27 April 2007
The point here is that, historically, my favourite Botch tune has been 'Man the Ramparts'. It's pretty demented and is the last song proper on their magnum opus We Are the Romans. The major attributes of this one are the killer riff it kicks in with, the even more killer riff it ends with, and the five or so minutes of Gregorian chant-inspired harmonies sandwiched in the middle. Shouldn't work, but it does. I get lazy; like to have musical shorthand. For example: someone asks me what my favourite album is, it's Through Silver in Blood. Favourite Poison album: Flesh & Blood. My favourite something else: something to do with blood, I suppose.
Anyway, fave Botch song was always 'Man the Ramparts'. As someone who increasingly judges the quality of music by how much it makes me rock (or, conversely, how close it gets me to tears - only three songs have ever pushed me over the edge, disappointingly enough), I like the fact that the post-Gregory return has me rocking in a way that Status Quo could only pretend to do all over the world, and way more than Def Leppard ever did, despite their continued promises in early 1992. The last couple of years, though, have seen a sly change take effect.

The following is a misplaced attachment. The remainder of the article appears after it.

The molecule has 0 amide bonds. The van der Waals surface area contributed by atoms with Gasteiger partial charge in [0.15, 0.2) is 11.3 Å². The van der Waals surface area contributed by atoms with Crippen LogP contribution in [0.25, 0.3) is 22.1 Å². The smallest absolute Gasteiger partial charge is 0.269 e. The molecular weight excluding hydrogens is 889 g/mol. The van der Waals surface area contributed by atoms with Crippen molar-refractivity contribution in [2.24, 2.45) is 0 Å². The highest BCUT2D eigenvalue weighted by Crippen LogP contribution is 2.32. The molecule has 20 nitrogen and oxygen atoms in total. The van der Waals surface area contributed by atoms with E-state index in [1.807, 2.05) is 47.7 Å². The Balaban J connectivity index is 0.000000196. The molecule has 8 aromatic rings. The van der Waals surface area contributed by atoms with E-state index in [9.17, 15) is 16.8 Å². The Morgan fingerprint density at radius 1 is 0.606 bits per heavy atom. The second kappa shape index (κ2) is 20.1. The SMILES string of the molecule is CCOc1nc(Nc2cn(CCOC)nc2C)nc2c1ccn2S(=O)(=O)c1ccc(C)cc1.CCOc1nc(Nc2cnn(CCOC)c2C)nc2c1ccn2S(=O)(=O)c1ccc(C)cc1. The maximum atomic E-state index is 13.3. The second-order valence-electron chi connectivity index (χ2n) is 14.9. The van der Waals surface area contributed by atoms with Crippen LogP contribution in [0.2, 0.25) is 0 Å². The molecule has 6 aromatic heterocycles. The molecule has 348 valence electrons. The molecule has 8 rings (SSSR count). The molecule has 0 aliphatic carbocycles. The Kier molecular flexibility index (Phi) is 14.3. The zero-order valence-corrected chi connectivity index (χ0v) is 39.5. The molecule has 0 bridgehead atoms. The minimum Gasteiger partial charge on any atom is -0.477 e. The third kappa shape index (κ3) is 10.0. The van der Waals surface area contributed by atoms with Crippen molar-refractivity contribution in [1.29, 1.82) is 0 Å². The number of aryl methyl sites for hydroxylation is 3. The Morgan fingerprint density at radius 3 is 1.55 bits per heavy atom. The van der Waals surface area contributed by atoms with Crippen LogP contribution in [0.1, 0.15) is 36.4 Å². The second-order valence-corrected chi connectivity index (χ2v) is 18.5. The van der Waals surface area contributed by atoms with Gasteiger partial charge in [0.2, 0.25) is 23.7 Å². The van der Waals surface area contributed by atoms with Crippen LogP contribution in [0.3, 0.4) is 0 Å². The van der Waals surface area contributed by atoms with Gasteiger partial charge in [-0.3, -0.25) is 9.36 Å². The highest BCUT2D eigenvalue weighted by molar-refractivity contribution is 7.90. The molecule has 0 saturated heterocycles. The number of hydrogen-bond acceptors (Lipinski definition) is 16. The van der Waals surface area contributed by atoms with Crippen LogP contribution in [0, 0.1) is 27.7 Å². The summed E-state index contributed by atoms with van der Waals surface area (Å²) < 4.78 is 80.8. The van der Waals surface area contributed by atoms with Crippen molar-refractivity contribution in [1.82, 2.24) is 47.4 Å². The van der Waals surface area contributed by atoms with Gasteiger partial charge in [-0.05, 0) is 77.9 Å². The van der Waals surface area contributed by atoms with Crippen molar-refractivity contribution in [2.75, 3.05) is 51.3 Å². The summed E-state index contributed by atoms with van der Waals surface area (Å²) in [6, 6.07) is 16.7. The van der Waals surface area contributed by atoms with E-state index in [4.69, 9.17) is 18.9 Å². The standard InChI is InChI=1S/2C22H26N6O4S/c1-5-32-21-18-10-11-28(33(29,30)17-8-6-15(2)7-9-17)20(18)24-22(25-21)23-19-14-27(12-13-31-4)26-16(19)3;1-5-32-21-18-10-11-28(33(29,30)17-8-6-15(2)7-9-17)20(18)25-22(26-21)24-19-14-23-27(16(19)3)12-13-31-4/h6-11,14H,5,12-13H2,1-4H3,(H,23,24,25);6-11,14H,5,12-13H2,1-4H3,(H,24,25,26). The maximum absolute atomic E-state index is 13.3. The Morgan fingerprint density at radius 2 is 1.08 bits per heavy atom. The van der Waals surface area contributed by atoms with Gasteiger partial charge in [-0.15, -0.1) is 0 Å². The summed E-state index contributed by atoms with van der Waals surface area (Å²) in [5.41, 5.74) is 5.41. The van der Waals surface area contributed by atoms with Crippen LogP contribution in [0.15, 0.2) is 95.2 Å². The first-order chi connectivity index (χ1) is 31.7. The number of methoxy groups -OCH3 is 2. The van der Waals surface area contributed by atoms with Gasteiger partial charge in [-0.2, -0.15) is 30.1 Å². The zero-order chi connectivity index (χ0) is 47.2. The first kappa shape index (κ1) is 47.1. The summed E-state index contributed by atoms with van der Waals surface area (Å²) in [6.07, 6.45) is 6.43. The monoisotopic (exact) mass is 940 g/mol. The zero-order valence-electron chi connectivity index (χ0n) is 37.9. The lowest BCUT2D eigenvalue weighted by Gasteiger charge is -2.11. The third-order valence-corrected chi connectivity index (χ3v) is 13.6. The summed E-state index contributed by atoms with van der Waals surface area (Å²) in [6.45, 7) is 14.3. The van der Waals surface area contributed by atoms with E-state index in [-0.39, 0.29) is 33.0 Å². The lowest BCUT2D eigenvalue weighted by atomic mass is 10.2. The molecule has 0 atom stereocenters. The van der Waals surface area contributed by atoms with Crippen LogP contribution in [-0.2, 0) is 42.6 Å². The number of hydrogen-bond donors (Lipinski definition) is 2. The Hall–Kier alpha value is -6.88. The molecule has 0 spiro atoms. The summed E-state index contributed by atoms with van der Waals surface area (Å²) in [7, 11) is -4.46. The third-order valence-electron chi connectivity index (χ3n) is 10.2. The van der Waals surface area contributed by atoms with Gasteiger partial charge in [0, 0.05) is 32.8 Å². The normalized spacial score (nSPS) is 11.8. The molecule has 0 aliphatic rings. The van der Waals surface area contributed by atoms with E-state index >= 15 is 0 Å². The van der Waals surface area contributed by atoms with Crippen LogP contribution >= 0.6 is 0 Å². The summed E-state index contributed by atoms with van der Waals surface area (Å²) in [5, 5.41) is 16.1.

See, the song 'C. Thomas Howell as The 'Soul Man'' has been creeping up on me. It all started when I innocently put it on a minidisc compilation in about 2004. The main facet of the song that hooked me initially was the oddly emotive backing vocal that crept in near the end of the song, ridiculously low in the mix and sung in total deadpan. The fact that it was ostensibly clean, melodic, singing set it apart from the rest of their work at that time. Obviously that was way superceded by the gorgeous (and gutting, seeing as it was on their swansong) 'Afghamistam' (not a typo! All the songs on that E.P. were named for countries, but with the letter 'n' replaced by 'm': 'Japam', Framce' etc).